When I was a young student and teacher in development studies Norway and Sweden a generation ago, it was part of our education to be critical. True, there was a lot to be critical about in all fields, and indeed in my main field of study, notably education in Africa and Asia. We were critical to what the governments in the newly independent countries did. We were also critical to what the colonial rulers had done, but there wasn’t much we could do to change history. We were positive to development aid, and in hindsight, much more than we should have been. The private sector operators, NGOs and companies, were not yet quite part of the equation, but we were certainly sceptical to the private sector, and we wanted the local and multinational companies to be strictly regulated by the government. I believe we were right, but the Western capitalists and right-wing ideologists, those who feared the thinkers with roots in Marxism, won the ‘battle about the souls’. They are to be blamed for much of today’s problems in the developing countries. Yet, today, the dominant thought is that they are the saviours, who can help the poor countries to prosperity, even against the state, which they want to remain weak.

Although there was corruption, we didn’t quite want to see that, and we still believed that the government would do what was right for the majority of the people, not only the tiny upper class. In Africa, the middle class was just about to emerge, mostly based on education achievements, and with it an explosion of tax avoidance and corruption. Some of the books we cherished were ‘Things Fall Apart’ (1958) and ‘No longer at Ease” (1960) by the towering Nigerian novelist and professor, Chinua Achebe (1930-2013). We began to realise that cultural, social, class and economic problems would grow in the young states in Africa and Asia. But we still hoped that the state would be on the people’s side, at least in the left-leaning, socialist or social-democratic countries. Alas, neither ideology nor religion, with high moral standards, could hinder that, those who had the string to the purse would steal from it, yes, in magnitudes of unbelievable proportions. The government scholarship officer in ‘No Longer at Ease’, who was originally an idealist, but succumbed to bribes and dishonest extra income, was just a forerunner for what would come later.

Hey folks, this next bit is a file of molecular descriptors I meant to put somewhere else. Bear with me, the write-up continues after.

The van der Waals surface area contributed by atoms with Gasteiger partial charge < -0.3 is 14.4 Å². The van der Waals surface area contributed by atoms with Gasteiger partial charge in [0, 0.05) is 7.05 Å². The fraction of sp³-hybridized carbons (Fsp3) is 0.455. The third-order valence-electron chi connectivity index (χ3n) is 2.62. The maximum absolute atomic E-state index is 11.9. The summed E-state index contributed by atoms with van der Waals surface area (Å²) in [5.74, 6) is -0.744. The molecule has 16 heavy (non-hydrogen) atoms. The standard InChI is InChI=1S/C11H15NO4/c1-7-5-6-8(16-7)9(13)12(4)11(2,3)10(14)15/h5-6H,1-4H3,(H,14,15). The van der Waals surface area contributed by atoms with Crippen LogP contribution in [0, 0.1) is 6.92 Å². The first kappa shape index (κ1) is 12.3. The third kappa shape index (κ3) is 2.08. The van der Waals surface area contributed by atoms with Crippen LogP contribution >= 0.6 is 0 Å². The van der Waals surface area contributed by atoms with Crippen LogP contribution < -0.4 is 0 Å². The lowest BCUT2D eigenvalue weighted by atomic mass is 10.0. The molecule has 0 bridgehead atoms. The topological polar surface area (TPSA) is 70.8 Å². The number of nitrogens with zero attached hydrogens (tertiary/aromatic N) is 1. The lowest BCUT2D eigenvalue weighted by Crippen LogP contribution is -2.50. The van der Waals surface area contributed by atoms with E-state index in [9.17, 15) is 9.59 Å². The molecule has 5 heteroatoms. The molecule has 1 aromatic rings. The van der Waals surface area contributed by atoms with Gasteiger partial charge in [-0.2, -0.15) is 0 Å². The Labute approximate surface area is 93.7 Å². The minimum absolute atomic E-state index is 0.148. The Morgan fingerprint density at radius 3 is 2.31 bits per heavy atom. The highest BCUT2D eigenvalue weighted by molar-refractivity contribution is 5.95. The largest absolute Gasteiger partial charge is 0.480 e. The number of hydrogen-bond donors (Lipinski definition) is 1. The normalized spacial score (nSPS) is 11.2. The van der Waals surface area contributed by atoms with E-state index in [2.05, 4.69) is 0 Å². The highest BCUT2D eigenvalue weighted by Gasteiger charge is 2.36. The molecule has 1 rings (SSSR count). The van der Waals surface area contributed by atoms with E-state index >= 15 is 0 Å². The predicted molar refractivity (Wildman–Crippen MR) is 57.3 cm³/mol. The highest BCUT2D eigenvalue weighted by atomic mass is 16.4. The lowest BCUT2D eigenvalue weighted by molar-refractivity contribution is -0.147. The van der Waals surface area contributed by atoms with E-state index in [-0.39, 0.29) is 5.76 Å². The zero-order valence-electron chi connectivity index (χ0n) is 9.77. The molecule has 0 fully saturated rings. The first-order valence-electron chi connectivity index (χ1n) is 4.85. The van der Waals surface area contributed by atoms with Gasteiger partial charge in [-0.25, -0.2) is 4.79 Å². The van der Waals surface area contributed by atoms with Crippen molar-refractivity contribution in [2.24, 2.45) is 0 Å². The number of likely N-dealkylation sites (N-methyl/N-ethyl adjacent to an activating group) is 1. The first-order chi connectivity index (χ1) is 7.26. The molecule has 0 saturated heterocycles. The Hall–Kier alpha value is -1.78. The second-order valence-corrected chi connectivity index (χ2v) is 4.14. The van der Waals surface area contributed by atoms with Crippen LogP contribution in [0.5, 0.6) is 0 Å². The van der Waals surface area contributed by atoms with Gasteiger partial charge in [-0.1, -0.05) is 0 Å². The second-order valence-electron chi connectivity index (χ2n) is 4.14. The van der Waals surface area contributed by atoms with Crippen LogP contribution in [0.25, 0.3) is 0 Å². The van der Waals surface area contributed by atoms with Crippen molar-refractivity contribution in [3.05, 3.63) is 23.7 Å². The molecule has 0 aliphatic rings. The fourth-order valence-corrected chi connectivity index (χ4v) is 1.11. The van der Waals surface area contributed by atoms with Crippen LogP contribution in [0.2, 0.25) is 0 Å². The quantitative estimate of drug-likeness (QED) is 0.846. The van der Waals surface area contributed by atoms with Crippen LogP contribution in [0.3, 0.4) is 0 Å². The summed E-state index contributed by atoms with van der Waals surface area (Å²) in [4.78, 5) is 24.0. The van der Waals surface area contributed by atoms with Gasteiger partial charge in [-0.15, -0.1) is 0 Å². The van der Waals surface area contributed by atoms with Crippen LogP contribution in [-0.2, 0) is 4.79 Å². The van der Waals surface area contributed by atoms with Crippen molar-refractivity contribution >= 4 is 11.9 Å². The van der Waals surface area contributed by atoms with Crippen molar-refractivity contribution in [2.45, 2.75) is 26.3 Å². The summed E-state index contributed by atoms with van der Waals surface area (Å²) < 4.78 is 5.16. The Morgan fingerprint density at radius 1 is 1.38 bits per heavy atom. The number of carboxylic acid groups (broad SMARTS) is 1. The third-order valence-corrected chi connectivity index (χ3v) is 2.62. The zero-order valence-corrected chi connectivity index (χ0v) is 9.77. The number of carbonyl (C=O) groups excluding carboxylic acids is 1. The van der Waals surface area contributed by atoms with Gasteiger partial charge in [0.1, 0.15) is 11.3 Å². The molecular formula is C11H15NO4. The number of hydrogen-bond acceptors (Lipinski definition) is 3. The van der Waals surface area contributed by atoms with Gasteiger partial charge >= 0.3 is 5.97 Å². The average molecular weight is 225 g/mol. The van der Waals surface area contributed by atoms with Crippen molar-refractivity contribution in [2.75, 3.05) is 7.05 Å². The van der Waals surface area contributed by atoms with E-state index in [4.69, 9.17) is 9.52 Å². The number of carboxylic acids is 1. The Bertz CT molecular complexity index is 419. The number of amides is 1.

This was at a time when we, in my home country Norway, just began to ‘open up’ the issues about fringe benefits and perks in high posts, mainly in the private sector. There wasn’t much corruption, and we didn’t quite feel the need for decision-makers being scrutinised from outside. One of the typical statements by the long-time Norwegian Prime Minister in the 1950s and early 1960s when announcing decisions, was, “some of us have talked with each other”, and henceforth, they had made decisions. In those days, we almost took for granted that the leaders decided what was best for all. This followed a unity government after the end of World War II in 1945, when all parties agreed to put aside their slight differences, well, sometimes major differences, too. Can you imagine that kind of loyalty and trust today?

Was it good? Yes and no. I believe an active opposition and critical media are essential parts of a democracy and that a parliament doesn’t really work without an active and critical scrutiny of the opposition. Everyone in power must know that they can and will be checked in their cards, and that they cannot expect blind loyalty, not even from their own party members and sympathisers.